Listeria hysteria: a little knowledge is a dangerous thing

Last week I convinced myself I’d contracted Listeria.

I’d been trying to do too many things at once in the kitchen and found myself using the same knife to cut some cake that I’d earlier used to open a packet of frozen pork. I realised what I’d done AFTER I’d eaten the cake. Of course.

I’m normally super super careful about hygiene; I’ve become something of a germ-a-phobe since I got pregnant. I wash my hands three thousand times a day and make my husband do the same (he does this begrudgingly whilst muttering under his breath). So I couldn’t believe that I’d used the same pork contaminated knife to slice my freshly baked cake.

I immediately jumped on google to assess the risk factor. If there’s one piece of advice I can give you, it’s to NEVER GOOGLE ANYTHING HEALTH RELATED!!!! If I could round up all the fear-mongering authors of online health articles and give them a kick up the ass I would happily do so.

Within half an hour of reading about listeria, I’d decided I’d contracted it and put our baby at huge risk. Cue a hysterical phone call to one of the nurses at my OB clinic. She asked me if I had any symptoms, I hadn’t but I’d read that some people can contract it and be unaware. I came away from the call feeling as panic-stricken as I had before.

In the end, I went into my OB clinic which is what I should have done in the first place. My OB assured me that listeria is very rare and he’d never seen any cases of it and that it wasn’t even associated with pork. I could have saved myself a lot of tears and panic if I had just asked my OB for advice instead of turning to Google! I still asked for a blood test just to be completely sure; the results came back normal :)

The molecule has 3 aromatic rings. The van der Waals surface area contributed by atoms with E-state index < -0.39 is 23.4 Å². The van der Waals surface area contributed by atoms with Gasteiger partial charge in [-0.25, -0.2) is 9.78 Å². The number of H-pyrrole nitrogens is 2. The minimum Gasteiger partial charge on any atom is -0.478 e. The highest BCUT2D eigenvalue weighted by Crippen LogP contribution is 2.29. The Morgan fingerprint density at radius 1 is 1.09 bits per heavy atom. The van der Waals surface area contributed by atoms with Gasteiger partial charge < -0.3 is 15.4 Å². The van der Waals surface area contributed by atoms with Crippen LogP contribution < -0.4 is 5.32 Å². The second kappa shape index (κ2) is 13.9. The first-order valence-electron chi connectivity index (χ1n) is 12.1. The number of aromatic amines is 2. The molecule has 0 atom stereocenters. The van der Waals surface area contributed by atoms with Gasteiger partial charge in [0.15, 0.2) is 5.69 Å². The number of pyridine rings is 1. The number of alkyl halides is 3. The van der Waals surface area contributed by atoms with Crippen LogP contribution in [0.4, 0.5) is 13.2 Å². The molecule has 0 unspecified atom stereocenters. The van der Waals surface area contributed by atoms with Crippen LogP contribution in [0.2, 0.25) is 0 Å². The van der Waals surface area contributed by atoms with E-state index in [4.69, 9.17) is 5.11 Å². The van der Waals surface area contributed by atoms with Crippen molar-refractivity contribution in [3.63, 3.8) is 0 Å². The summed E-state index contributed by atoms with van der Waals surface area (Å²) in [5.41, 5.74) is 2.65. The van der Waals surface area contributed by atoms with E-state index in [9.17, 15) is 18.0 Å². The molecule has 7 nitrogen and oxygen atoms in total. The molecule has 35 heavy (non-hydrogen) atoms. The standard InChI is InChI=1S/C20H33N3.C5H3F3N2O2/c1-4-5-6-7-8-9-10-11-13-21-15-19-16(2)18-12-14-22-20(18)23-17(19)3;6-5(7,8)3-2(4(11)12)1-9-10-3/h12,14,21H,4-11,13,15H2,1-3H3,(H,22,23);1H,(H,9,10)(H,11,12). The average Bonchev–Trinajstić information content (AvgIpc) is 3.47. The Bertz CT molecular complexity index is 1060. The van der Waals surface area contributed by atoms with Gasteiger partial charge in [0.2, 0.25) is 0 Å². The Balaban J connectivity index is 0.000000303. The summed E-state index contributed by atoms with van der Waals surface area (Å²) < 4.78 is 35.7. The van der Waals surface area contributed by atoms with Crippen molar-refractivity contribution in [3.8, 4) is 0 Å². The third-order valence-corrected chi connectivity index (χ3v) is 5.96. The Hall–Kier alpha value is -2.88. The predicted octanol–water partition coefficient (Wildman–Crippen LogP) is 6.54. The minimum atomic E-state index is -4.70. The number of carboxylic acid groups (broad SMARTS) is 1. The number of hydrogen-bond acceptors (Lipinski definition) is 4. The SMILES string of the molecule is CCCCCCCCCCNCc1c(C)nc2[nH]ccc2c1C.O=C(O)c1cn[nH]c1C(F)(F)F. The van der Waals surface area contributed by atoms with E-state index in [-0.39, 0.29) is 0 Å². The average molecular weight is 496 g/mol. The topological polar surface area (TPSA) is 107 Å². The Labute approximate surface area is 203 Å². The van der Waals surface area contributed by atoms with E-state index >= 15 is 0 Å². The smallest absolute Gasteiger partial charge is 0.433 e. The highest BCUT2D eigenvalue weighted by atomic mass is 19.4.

If you’re ever genuinely worried about anything pregnancy related, please just book an appointment with your OB. There’s a reason medical training takes years and years. There’s a reason why medical students spend a fortune on study books rather than hopping online to do their studying. A little knowledge gathered from Google can be a dangerous thing.

The roller coaster

Now, I’ve heard from quite a few of my mummy friends that the first three months are the most challenging; the tears, the tantrums, the sleepless nights…

To me, they sounded like a pretty accurate summary of my first trimester! They were, of course, referring to the first few months with a newborn but I could relate.

Don’t get me wrong, finding out I was pregnant was one of the happiest days of my life. When I saw that one life-changing word ‘Pregnant’ unequivocally displayed in the test window, I was elated.

Then I discovered Google. And shortly after, the nerve inducing tests at the OB clinic; first they measured my hcg and progesterone levels. Twice. To make sure the pregnancy was viable they said. Cue the first of many freak outs…

Now, I’m a natural-born worrier. I could take it to the Olympics and bring back gold. There are, however, some women who sail through pregnancy without a care; the type you see on the front of pregnancy magazines, looking serene. And of course some of those women are faking it.

I decided to start this blog to share an honest account of the highs and lows I’ve experienced on the rollercoaster that is pregnancy. It will hopefully reassure other nervous nellies out there that you’re not alone, that there’s no right or wrong thing to feel, and occasionally to make you smile!